A common complaint is churches are “filled with hypocrites.” As opposed to what? Politics? Hollywood? Realms where people are applauded and idolized—in spite of blatant hypocrisy! Furthermore, while hypocrites exist in many churches, there are also many wonderful, godly, honest, humble, and compassionate persons (but no one wants to give any credit to these). Yet, it is these that are just as much irritants to those who supposedly “like” Jesus. Notice what Jesus said, the world hated Him before it ever hated His people. And why does it hate Him? Because He testifies about it and its evil practices.

The apostle John declares,

We love because he first loved us. If anyone says, “I love God,” and hates his brother, he is a liar; for he who does not love his brother whom he has seen cannot love God whom he has not seen. And this commandment we have from him: whoever loves God must also love his brother. ~ 1 John 4:19-21

And Jesus says plainly,

If anyone loves me, he will keep my word, and my Father will love him, and we will come to him and make our home with him. Whoever does not love me does not keep my words. And the word that you hear is not mine but the Father’s who sent me…. This is my commandment, that you love one another as I have loved you. ~ John 14:23-24; 15:12

Jesus’ call has never been to follow His followers. Rather, He bids each of us to pick up our cross and follow Him. For someone to say he “likes Jesus but not the church” is merely a smokescreen concealing rebellion against the very One he claims to “like.”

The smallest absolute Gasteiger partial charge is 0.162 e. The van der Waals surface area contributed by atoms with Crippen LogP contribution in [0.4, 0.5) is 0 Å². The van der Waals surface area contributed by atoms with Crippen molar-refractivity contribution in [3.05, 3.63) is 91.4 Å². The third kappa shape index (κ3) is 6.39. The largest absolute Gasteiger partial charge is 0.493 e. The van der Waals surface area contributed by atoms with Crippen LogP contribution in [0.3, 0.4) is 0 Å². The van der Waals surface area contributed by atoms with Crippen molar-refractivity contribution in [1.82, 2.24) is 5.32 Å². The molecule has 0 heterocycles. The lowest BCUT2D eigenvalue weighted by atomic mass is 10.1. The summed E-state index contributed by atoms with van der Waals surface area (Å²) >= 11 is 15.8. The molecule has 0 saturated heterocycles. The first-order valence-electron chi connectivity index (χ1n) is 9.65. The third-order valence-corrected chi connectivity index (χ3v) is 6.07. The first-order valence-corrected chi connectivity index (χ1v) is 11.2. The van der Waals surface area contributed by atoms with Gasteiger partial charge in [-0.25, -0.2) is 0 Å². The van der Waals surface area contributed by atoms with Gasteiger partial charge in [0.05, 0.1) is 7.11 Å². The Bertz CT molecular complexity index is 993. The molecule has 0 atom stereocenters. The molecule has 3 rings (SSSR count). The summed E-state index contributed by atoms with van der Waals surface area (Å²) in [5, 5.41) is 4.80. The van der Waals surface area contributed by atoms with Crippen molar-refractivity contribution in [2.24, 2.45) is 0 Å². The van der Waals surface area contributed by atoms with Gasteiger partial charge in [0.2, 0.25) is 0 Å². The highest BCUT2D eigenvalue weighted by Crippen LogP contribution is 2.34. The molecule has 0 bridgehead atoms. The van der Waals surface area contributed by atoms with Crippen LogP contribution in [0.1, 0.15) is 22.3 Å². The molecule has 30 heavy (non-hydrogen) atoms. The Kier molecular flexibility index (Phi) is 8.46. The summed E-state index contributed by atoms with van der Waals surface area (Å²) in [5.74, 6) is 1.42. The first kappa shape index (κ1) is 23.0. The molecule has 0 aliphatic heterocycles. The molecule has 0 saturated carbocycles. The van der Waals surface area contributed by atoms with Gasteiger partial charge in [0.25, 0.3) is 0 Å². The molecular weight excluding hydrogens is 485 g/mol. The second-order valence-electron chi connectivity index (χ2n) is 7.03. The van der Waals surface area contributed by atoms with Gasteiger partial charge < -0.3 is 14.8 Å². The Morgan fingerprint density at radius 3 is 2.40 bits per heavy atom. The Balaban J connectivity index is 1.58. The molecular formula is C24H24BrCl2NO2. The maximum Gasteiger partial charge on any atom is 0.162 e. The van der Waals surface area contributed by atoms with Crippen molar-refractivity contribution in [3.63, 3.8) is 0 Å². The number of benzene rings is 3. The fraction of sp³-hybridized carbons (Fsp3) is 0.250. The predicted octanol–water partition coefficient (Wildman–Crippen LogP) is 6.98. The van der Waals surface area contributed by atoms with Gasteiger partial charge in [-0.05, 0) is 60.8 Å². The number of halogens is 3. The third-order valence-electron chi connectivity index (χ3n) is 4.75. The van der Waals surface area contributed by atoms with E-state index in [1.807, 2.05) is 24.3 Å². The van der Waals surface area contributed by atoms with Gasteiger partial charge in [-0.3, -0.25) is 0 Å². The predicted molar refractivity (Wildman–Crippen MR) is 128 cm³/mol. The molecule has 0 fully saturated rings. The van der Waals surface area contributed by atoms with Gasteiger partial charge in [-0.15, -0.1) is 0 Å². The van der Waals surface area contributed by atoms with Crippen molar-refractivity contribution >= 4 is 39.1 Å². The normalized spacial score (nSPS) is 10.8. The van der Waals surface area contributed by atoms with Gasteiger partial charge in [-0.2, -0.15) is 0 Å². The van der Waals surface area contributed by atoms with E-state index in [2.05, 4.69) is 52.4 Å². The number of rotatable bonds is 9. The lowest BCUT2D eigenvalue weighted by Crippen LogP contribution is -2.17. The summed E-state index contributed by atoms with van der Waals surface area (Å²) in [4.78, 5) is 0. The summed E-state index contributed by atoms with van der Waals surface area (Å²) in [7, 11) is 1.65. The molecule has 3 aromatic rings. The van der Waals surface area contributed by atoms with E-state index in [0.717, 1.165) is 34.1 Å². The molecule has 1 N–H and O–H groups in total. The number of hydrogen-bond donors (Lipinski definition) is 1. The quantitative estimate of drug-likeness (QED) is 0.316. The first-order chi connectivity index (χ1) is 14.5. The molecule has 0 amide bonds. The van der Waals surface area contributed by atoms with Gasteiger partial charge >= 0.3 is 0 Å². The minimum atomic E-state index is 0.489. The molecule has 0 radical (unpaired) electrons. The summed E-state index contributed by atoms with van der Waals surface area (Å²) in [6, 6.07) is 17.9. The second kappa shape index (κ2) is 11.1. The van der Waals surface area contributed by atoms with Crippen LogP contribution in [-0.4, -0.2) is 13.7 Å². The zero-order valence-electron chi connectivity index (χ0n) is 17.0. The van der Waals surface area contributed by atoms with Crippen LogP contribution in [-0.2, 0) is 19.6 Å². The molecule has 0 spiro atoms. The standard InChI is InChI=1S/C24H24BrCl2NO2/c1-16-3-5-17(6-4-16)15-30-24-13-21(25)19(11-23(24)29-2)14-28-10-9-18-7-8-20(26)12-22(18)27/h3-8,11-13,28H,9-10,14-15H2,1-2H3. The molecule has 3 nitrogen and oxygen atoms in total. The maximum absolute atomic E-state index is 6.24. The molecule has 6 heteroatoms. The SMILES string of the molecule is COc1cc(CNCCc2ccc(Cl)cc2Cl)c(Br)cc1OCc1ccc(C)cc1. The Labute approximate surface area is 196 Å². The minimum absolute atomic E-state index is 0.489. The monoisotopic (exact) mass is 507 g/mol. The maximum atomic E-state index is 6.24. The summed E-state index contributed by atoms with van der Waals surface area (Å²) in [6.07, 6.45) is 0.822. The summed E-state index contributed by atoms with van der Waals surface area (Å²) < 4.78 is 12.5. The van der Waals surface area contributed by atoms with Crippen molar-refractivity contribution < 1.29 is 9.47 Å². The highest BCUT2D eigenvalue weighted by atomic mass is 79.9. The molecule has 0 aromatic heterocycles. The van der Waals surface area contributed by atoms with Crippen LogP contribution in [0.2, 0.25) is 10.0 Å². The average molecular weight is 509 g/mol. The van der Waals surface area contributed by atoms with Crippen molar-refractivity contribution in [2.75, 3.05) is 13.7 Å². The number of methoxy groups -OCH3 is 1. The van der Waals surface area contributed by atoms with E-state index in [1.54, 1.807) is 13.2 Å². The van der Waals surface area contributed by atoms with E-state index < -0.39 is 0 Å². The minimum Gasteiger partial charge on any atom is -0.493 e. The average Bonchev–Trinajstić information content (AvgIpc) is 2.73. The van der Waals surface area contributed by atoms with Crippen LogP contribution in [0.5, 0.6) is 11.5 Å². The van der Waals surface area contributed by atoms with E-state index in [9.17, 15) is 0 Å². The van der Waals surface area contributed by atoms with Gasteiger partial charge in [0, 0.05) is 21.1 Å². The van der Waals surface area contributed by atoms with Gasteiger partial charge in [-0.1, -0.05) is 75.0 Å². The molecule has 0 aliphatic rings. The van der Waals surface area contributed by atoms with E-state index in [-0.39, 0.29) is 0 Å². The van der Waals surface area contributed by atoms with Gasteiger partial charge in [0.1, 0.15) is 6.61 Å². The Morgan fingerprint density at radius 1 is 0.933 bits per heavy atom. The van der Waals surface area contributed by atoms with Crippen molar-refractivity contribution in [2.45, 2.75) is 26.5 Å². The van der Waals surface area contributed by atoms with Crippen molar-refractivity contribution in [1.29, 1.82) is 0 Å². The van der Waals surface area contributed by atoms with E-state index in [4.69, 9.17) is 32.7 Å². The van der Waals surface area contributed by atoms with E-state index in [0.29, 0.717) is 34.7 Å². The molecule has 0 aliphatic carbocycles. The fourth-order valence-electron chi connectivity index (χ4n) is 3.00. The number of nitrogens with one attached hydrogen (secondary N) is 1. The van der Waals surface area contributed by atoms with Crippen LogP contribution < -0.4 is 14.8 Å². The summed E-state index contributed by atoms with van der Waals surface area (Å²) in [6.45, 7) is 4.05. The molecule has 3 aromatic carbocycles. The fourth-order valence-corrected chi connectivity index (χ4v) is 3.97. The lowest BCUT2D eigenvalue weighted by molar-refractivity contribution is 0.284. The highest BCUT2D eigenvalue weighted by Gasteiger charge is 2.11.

When the Church Neglects Her Map and Compass

Imagine traveling across a continent, desert, or ocean with a destination in mind, yet neglecting your map and compass. No doubt you would get lost and disoriented. Now, consider what would happen if you began following a group of people who were going in an altogether different direction than you had in mind. What would happen? You would eventually arrive at an altogether different destination than you had anticipated.

Without being critical, this is precisely what is happening with many churches and professing Christians today. God has given and preserved for His people His written Word and Holy Spirit, but too often these are being neglected, even scorned.

The prophet Isaiah prophesies the Lord’s disciples will complete the sacred writings, and these (with the help of the Holy Spirit) will guide people to truth.

Bind up the testimony; seal the teaching among my disciples …. To the teaching and to the testimony! If they will not speak according to this word, it is because they have no dawn. ~ Isaiah 8:16, 20 (ESV)

Psalm 119 is a celebration of God’s Word, throughout which the psalmist notes that the Scriptures are a light and safeguard to him.

The apostle Paul declares,

All Scripture is breathed out by God and profitable for teaching, for reproof, for correction, and for training in righteousness. ~ 2 Timothy 3:16

And the apostle Peter explains,

And we have the prophetic word more fully confirmed, to which you will do well to pay attention as to a lamp shining in a dark place, until the day dawns and the morning star rises in your hearts, knowing this first of all, that no prophecy of Scripture comes from someone’s own interpretation. For no prophecy was ever produced by the will of man, but men spoke from God as they were carried along by the Holy Spirit. ~ 2 Peter 1:19-21